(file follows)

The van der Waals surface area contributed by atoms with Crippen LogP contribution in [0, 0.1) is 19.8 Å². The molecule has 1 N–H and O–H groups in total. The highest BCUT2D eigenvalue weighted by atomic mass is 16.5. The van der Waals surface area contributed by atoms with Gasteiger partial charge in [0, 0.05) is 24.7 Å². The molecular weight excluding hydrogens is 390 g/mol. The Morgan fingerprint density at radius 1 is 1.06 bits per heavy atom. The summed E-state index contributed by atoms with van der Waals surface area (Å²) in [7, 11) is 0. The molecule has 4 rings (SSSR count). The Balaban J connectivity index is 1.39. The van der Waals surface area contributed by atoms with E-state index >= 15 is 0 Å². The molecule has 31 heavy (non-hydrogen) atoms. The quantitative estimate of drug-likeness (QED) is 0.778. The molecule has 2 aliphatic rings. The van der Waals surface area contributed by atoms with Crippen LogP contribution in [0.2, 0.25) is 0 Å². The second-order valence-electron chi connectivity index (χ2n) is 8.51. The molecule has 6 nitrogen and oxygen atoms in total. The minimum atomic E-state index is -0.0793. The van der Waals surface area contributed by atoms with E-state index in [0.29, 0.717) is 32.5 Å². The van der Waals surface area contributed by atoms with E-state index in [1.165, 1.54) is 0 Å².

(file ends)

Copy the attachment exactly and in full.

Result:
The van der Waals surface area contributed by atoms with Crippen LogP contribution in [0, 0.1) is 19.8 Å². The molecule has 1 N–H and O–H groups in total. The highest BCUT2D eigenvalue weighted by atomic mass is 16.5. The van der Waals surface area contributed by atoms with Gasteiger partial charge in [0, 0.05) is 24.7 Å². The molecular weight excluding hydrogens is 390 g/mol. The Morgan fingerprint density at radius 1 is 1.06 bits per heavy atom. The summed E-state index contributed by atoms with van der Waals surface area (Å²) in [7, 11) is 0. The molecule has 4 rings (SSSR count). The Balaban J connectivity index is 1.39. The van der Waals surface area contributed by atoms with E-state index >= 15 is 0 Å². The molecule has 31 heavy (non-hydrogen) atoms. The quantitative estimate of drug-likeness (QED) is 0.778. The molecule has 2 aliphatic rings. The van der Waals surface area contributed by atoms with Crippen LogP contribution in [0.2, 0.25) is 0 Å². The second-order valence-electron chi connectivity index (χ2n) is 8.51. The molecule has 6 nitrogen and oxygen atoms in total. The minimum atomic E-state index is -0.0793. The van der Waals surface area contributed by atoms with E-state index in [0.29, 0.717) is 32.5 Å². The van der Waals surface area contributed by atoms with E-state index in [1.165, 1.54) is 0 Å².